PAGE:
artists & participants
November 1, 2007, New York, NY Max Lang and Galerie Haas und Fuchs announce the opening of Strange Brew, an exhibition curated by Wolfgang Schoppmann featuring new work by 17 rising international art stars. The artists selected for this exhibition share a singular pursuit: affirming the triumph of painting. While the imagery, subject matter and process of each artist differs, a determination to celebrate the medium and declare its relevance to our contemporary existence underlies the work. The raw, psychologically-charged, angst-filled canvases grouped together for this show present enigmatic depictions of the messiness of modern life a strange brew, indeed.
Old Masters, Nineteenth Century portrait paintings, Neue Sachlichkeit, German Expressionism, Surrealism, Abstract Expressionism and Minimalism are just a few of the influences detectable in paintings by these artists. Bernhard Brungs (German, b. 1974), for example, references history and literature in his genre scenes, while Marcin Lukasiewicz (Polish, b. 1979) lyrically constructs compositions paralleling art and science. In David Nicholsons (Canadian, b. 1970) highly personal full-length portrait, allegory and theatricality merge to create his vision of contemporary ideal beauty, referencing the representation of ideal beauty in 19th century painting. Alex Tennigkeits (German, b. 1976) self-referential work, on the other hand, derives from commercial popular culture where naked bodies, smiling faces, and fast cars manifest her interpretation of the same 19th Century concept.
The architectural spaces of Jonas Burgerts (German, b. 1969) fantastical canvases inhabited by gruesome figures are as much inspired by Surrealism as they are by Shelly, while Aaron van Erps (Dutch, b. 1978) unorthodox, intentionally incomplete interiors are ephemeral spaces filtered through the artists memory. Likewise, Birgit Megerle (German, b. 1975) playfully borrows from Surrealist ideology by peopling her planned architectural spaces with imaginary historical figures. Leopold Rabuss (Swiss, b. 1977) dream-like conglomerations allude to similar influences.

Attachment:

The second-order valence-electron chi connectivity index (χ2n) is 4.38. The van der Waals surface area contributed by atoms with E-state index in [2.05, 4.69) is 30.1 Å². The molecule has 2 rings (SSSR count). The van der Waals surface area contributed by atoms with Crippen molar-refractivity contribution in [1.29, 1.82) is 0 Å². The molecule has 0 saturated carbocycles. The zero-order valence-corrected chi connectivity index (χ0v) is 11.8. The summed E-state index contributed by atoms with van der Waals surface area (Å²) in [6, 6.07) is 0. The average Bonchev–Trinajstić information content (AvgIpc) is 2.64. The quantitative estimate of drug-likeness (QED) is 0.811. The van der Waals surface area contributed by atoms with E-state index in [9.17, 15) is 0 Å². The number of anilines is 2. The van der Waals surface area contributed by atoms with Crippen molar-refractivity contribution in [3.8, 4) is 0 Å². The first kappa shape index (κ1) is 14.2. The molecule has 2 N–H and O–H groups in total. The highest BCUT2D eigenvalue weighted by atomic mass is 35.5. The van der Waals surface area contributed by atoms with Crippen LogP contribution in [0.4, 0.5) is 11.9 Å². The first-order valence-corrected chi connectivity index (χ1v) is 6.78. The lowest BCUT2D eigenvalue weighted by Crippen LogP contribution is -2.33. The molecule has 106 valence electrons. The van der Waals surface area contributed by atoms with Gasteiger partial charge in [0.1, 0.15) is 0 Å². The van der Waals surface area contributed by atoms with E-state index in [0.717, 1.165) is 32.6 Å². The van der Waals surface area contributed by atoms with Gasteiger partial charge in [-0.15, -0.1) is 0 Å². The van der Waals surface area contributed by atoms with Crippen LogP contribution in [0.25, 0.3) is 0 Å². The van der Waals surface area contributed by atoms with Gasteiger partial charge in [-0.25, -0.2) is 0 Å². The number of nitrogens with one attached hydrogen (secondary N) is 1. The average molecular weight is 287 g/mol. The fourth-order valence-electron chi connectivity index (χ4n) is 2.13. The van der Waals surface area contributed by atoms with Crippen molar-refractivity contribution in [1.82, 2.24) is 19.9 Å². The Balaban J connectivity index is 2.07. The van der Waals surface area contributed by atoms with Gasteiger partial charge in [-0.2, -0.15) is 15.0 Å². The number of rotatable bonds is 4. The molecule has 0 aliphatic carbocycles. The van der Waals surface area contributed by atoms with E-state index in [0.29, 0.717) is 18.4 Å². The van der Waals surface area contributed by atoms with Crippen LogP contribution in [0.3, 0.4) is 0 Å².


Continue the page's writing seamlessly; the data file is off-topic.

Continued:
The fundamental solitude of human existence seems as paramount in works by Janis Avotins (Latvian, b. 1981) as in the atmospheric landscapes painted by Rosilene Ludovico (Brazilian, b. 1969). The relationship of painting to reality is challenged in the work of both Slawomir Elsner (Polish, b. 1976) and Ronald Ophuis (Dutch, b. 1968), the former models his work on photographs but de-familiarizes the subject matter while the latter constructs highly direct and confrontational narratives rooted in contemporary history. Paintings by Marianna Gartner (Canadian, b. 1963), Gustav Kluge (German, b. 1947), Hans van Hoek (Dutch, b. 1947), Keisuke Yamamoto (Japanese, b. 1979), and Peter Zimmermann (German, b. 1956) will also be included.
Wolfgang Schoppmann is an independent curator, writer, and advisor based in D�orf and Schwaz/Tyrol. He was co-owner and director of Schoppmann & Partner, an auction firm based in D�orf, which specialized in modern and contemporary art. Schoppmann served as curator of the renowned Olbricht Collection, for ten years before opening Two Monsters Agency with Karin Pernegger.
only in german
Kurator: Wolfgang Schoppmann
Bernhard Brungs, Marcin Lukasiewicz, David Nicholson, Alex Tennigkeit, Jonas Burgert, Aaron van Erp, Birgit Megerle, Leopold Rabus, Janis Avotins, Rosilene Luduvico, Slawomir Elsner, Ronald Ophuis, Marianna Gartner, Gustav Kluge, Hans van Hoek, Keisuke Yamamoto, Peter Zimmermann